How to Replace a Gas Range Spark Igniter.

Your gas range’s spark igniter hates you. You know this because – it won’t spark which is literally it’s only job. Here’s how to fix it.

  1. Identify the jerk spark ignitor. It’ll be the one that doesn’t spark.

2. Remove the top grate so you have access to the burner. Don’t get distracted by the gunk or the fact you’ve never cleaned the gunk.

The white post in the middle of the burner is the spark igniter. Sparky. Only, with no spark. So Sparkless.

3. Unplug the spark igniter from the wire it’s attached to.

Sparkless the spark igniter just plugs into a wire that leads to the spark module. You don’t need to know about the spark module, but if you don’t get a spark and replacing the spark ignitor doesn’t fix the problem – you could have a defective spark module.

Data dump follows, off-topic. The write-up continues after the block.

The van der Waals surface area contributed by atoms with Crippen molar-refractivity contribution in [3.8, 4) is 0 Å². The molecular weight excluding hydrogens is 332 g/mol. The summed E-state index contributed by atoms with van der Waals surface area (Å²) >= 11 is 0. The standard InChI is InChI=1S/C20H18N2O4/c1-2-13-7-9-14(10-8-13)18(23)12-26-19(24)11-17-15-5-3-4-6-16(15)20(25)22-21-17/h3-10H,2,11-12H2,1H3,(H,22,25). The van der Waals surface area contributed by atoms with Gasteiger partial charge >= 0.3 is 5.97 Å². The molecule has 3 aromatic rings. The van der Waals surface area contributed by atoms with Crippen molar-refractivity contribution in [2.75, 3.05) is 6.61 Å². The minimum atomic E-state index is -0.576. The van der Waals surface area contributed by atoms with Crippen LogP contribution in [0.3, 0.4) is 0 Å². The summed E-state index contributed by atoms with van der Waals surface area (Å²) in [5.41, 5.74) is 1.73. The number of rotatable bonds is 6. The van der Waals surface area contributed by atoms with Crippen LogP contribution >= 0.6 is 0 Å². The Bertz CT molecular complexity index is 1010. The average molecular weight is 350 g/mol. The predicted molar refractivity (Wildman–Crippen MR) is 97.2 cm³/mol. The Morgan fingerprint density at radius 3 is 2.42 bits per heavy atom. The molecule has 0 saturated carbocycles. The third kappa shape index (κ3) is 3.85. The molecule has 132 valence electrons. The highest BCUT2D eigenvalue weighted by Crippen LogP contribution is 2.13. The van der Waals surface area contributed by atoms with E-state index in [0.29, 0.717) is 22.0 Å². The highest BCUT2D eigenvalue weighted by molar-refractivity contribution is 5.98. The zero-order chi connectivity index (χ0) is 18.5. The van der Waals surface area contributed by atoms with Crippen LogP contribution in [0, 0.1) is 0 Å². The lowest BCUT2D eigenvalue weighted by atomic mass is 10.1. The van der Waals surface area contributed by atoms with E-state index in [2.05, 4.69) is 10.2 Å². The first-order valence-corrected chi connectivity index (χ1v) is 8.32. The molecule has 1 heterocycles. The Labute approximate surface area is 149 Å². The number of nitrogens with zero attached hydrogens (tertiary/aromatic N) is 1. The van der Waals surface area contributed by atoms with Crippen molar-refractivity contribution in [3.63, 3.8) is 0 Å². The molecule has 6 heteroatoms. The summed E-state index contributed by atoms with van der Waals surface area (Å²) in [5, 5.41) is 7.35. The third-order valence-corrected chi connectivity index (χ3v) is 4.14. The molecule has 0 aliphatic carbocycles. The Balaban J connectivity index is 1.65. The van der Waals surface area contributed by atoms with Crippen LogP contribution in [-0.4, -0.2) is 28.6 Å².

But let’s just ignore that fact for now.

4. Because you’re going to pull out the entire thing.

Each range is different, the spark ignitor is attached to the burner which is attached to the gas tube which in turn …. slips over the gas pipe.

A gentle tug and the gas tube will just pull right off of the gas pipe.

The ONLY way for your spark igniter to break is if it literally breaks or cracks. If you whack it with a pot for instance or crack it while cleaning it.

5. Flip the burner over and remove old Sparkless by removing the screw holding it in place.

6. Grab your new spark igniter. It’ll be the one that doesn’t look disgusting and hasn’t disappointed you.

7. Screw it in where you unscrewed the original one.

8. Slip the burner and tube back into place. Make SURE the tube is placed over the gas line (which is inside the hole you can see near the end of the tube.